It took me a few viewings to fully grasp director Wes Anderson's small scale masterpiece. Just like any of his other films ("The Fantastic Mr. Fox","The Royal Tenenbaums","Rushmore") a second -or even a third- viewing of "Moonrise Kingdom" is mandatory to fully appreciate the little details that infuse every frame of Anderson's film. Story is secondary to the atmospheric 1960's world Anderson creates from scratch. His eyes and ears to detail are what makes him so damn good at what he does. Some may complain Anderson hasn't grown and matured in style over the years but I'll take his whimsical vision over most other so-called filmmakers.


10) Skyfall

For a film that happens to be the 23rd installment in a movie franchise that was supposed to run its course a long time ago, the latest James Bond thriller Skyfall is a surprisingly original treat. Daniel Craig's third outing as 007 is unlike any Bond movie we've seen before. It looks back on the first 50 years of Bond, then shows him to us again in a new light and sets him up nicely for his next 50 years. Just like Casino Royale the film could use a good edit but some of the scenes stand as some of the very best of the franchise. All credit must be given to director Sam Mended ("American Beauty", "Road To Perdition") and director of photography Roger Deakins.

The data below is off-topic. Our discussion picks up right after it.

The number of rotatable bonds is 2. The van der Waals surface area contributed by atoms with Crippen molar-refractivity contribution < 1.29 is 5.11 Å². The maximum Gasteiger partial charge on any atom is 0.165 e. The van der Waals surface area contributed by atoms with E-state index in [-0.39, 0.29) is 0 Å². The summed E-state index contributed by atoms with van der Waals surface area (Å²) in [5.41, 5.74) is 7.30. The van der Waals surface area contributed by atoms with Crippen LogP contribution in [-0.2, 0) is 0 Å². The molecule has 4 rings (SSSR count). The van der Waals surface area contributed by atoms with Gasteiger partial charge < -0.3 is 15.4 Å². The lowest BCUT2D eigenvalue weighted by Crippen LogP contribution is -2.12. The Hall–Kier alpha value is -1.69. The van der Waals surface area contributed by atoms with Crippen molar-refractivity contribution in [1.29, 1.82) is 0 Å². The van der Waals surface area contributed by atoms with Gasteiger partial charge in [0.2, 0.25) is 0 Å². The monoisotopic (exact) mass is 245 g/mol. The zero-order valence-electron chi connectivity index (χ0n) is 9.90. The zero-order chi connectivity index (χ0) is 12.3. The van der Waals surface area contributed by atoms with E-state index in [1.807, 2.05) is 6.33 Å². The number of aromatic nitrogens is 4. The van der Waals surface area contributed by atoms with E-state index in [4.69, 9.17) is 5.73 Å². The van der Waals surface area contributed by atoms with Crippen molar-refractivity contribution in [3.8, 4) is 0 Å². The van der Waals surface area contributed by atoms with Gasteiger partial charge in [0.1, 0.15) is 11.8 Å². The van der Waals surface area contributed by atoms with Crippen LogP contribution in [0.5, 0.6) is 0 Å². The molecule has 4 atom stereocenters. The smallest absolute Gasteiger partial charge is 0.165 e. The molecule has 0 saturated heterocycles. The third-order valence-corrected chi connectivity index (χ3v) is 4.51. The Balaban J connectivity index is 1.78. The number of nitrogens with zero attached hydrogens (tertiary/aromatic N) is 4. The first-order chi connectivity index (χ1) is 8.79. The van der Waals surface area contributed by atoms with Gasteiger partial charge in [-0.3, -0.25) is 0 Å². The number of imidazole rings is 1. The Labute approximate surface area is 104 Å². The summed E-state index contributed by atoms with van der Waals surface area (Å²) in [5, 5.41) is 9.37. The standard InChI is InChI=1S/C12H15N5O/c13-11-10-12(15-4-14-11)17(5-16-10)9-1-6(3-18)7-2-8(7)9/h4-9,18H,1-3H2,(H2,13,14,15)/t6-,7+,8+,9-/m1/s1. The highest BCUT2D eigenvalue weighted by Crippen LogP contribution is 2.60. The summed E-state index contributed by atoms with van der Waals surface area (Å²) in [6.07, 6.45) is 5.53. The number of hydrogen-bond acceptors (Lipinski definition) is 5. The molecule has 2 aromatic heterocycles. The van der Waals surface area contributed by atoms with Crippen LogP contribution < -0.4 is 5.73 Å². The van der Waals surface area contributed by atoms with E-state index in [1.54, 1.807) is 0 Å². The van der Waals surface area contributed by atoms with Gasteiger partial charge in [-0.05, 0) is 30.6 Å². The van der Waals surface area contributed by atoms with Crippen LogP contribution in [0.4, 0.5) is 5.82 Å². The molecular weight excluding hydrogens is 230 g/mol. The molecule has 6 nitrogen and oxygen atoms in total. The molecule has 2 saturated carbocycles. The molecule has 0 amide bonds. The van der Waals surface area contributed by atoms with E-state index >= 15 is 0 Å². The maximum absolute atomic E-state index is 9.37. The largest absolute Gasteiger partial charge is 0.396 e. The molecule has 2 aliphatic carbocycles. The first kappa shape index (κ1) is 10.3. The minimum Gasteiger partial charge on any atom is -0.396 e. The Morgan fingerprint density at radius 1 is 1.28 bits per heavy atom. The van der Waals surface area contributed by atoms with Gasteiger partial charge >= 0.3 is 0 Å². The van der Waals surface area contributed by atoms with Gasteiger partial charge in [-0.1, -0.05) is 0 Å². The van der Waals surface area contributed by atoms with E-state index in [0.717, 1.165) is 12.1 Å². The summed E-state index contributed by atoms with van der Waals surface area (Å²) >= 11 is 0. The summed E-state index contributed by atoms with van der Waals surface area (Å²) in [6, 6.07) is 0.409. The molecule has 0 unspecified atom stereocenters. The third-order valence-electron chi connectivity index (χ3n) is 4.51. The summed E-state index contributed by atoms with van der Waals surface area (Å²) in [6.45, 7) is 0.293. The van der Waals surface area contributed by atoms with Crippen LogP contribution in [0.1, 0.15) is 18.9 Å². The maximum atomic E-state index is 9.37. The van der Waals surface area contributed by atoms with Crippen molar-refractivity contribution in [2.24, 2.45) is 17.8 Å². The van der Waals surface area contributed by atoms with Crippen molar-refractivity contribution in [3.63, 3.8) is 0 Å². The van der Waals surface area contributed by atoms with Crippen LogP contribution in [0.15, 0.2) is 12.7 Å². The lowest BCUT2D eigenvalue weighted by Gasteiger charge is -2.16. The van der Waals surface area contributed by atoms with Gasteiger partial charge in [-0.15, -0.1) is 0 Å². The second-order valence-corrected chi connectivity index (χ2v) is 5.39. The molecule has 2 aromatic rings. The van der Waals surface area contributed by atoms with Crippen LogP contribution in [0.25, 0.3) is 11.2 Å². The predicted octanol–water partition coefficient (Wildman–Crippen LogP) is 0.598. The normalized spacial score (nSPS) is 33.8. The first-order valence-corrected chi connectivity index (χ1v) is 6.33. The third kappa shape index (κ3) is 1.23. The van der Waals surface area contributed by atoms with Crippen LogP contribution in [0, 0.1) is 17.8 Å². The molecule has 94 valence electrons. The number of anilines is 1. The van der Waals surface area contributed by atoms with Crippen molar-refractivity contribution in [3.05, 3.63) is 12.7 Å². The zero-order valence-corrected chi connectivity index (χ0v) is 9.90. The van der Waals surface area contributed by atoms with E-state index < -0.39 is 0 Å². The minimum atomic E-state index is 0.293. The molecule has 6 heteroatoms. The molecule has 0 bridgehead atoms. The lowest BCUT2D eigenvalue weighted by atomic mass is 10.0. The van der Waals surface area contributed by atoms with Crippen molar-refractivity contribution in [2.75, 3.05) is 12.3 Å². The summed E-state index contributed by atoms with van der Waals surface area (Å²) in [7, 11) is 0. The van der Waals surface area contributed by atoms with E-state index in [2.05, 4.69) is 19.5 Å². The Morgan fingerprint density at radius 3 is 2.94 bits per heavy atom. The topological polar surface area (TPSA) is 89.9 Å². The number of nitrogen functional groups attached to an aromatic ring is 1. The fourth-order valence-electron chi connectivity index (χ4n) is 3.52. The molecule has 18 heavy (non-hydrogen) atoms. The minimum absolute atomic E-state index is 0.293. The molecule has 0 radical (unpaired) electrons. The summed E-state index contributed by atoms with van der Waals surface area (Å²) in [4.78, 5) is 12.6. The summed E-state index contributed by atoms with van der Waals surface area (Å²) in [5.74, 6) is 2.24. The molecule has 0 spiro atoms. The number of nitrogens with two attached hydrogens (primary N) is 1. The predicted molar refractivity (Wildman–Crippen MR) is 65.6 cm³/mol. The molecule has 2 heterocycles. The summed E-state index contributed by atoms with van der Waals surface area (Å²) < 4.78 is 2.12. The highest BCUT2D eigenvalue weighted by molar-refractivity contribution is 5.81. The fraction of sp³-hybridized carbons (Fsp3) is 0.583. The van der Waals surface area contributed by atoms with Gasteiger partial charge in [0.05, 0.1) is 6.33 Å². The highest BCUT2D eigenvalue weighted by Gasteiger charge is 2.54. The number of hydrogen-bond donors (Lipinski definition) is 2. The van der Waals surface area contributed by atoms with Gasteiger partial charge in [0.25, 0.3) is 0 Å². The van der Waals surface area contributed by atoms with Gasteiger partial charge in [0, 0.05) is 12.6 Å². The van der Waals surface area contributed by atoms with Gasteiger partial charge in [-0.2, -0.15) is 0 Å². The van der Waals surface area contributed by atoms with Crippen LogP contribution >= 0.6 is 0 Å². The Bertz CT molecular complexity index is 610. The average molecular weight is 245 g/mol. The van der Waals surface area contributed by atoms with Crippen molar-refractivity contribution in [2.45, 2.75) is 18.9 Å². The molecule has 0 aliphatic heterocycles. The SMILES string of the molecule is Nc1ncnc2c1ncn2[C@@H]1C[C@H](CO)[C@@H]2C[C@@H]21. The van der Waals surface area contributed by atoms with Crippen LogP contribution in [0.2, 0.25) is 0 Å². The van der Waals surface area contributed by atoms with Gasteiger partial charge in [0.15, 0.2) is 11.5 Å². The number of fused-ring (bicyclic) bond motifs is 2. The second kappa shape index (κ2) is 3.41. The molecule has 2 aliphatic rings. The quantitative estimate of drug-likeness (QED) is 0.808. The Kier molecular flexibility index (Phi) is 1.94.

11. Compliance, Craig Zobel

12. Brave, Mark Andrews

13. 21 Jump Street, Phil Lord

14. Seven Psychopaths, Martin Mcdonaugh

15. Jack Reacher, Christopher McQuarrie

16. In Darkness, Agnieska Holland

17. Haywire, Steven Soderbergh

18. Lincoln, Steven Spielberg

19. Premium Rush, David Koepp

20. Life Of Pi, Ang Lee

21. Miss Bala, Gerardo Naranjo

Thursday, October 10, 2013

"Man With A Movie Camera"


To think, Dziga Vertov's The Man With a Movie Camera came out more than 74 years ago. Things have changed in cinema since then, yet the influence Vertov's film has had on movies is immeasurably towering. Film was already entering the sound era and silent pictures were slowly dying, yet "talkies" weren't fully fleshed out and the quality of the product was lacking. There was something missing. It took Vertov's experimental film to pave the way for the next 80 years of cinema to come.